Peace activists celebrated Martin Luther King Jr.'s birth date Thursday by calling for an end to war in Iraq and urging Nevada's political leaders to carry on his dream for world peace.
About 30 people sang "We Shall Overcome" on the steps of the U.S. courthouse in Reno in front of 3,000 brightly colored, paper "peace cranes" they presented to the local offices of Nevada's congressional delegation.
Some carried signs that read "Bushs appear presidential only at war" and "War for re-election." A pair of backers of Rep. Dennis Kucinich, D-Ohio, held up placards in support of his campaign as a "peace candidate" for president.
"We want our troops home safe," said Lisa Stiller of the Reno Anti-War Coalition, which organized the rally along with Citizen Alert.
"We want the killing to stop. We want our country to focus on human needs rather than power and oil," she said.
The hand-folded origami peace cranes have become an international symbol of "peace and nuclear abolition," said John Hadder of Citizen Alert.
"In recognition of peace and nuclear disarmament, today on this 75th anniversary of the birth of Martin Luther King Jr., we honor his vision for peace and justice," Hadder said.
Volunteers took about 100 hours over the past five months to craft 5,000 of the multi-colored "peace cranes" in a Japanese tradition furthered by a young girl, Sadako Sasaki, in the wake of World War II.
Sadako was two years old when the atomic bomb was dropped on Hiroshima in 1945 and by age 11 was diagnosed with Leukemia, "the atom bomb" disease, Hadder said.
She began folding cranes with the goal of completing 1,000 to earn a wish for better health, according to the tradition. She completed 644 before she died, but her friends finished the task as part of a new tradition folding peace cranes in a wish for nuclear disarmament.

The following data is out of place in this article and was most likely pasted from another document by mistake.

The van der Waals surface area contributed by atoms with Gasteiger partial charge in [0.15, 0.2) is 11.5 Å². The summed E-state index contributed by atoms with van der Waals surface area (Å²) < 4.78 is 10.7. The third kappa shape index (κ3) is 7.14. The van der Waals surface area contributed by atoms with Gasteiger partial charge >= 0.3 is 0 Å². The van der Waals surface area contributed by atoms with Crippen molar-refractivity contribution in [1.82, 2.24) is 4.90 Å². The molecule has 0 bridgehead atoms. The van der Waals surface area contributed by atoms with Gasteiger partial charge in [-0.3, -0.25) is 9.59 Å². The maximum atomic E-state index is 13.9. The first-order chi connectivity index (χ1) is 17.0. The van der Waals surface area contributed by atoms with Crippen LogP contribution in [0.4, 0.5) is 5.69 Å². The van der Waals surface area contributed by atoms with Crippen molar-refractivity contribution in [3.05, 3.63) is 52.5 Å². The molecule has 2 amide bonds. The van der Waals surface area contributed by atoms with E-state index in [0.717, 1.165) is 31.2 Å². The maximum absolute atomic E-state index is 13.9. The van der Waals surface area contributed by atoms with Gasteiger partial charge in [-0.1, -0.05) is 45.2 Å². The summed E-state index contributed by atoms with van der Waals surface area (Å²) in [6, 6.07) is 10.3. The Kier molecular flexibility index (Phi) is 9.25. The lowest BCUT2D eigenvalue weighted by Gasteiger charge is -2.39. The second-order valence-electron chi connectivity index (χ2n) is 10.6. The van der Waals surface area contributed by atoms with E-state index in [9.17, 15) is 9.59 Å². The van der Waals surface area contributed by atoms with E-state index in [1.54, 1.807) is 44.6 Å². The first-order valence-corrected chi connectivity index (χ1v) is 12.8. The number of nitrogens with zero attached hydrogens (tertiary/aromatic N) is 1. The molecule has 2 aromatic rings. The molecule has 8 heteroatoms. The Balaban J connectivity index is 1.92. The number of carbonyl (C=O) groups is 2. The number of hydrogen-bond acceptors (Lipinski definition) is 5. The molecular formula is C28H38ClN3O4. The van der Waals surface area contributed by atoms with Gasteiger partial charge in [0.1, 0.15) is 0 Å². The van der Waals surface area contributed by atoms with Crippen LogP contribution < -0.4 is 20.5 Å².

In 1958, a statue of Sadako holding a peace crane was erected in Hiroshima Peace Park.
"We ask you be mindful of the dream of Martin Luther King and the message of Sadako," Hadder said Thursday.
"Over 50 years from the bombings of Hiroshima and Nagasaki we are still in the shadow of nuclear weapons," he said.
Hadder criticized Bush's plans for new testing of nuclear weapons and development of "mini-nukes" that can be deployed in the battlefield, a move Hadder said would "blur the distinction between nuclear and conventional weapons."
"The Bush administration has shown a clear aggressiveness and unilateral approach to foreign policy and appears to be willing to use nuclear weapons," he said.
Stillar said U.S. soldiers continue to fight a war in Iraq "that never should have been started."
"Some 495 Americans have already died there, most of them after President Bush declared `the war over,'" she said.
"Thousands of civilians have died. And what was accomplished?" she said. "No weapons of mass destruction were found. No ties to al-Qaida were discovered. Iraq is in chaos"
In addition to the 3,000 cranes in Reno, the other 2,000 were being delivered to lawmakers in southern Nevada and in Washington D.C., Hadder said.
Sen. Harry Reid, D-Nev., was the only member of the delegation who sent a representative to the rally in Reno Thursday.
"We share a vision of the world where all people can live in peace and safety. The proliferation of nuclear weapons is a threat to that peace," said Paul Thompson, Reid's northern Nevada representative.
Jeff Knutsen, state coordinator for Kucinich in Nevada, handed out campaign material. He said Democratic front-runner Howard Dean shares Kucinich's support for an end to war in Iraq but that Dean also advocates continued U.S. occupation of the country.
"Dennis is the only peace candidate because he is the only one against occupation, and occupation is war," Knutsen said.
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Timeline of Dr. Martin Luther King, Jr.'s life
Source: http://www.stanford.edu/group/King/ (The Martin Luther King, Jr. Papers Project at Stanford University)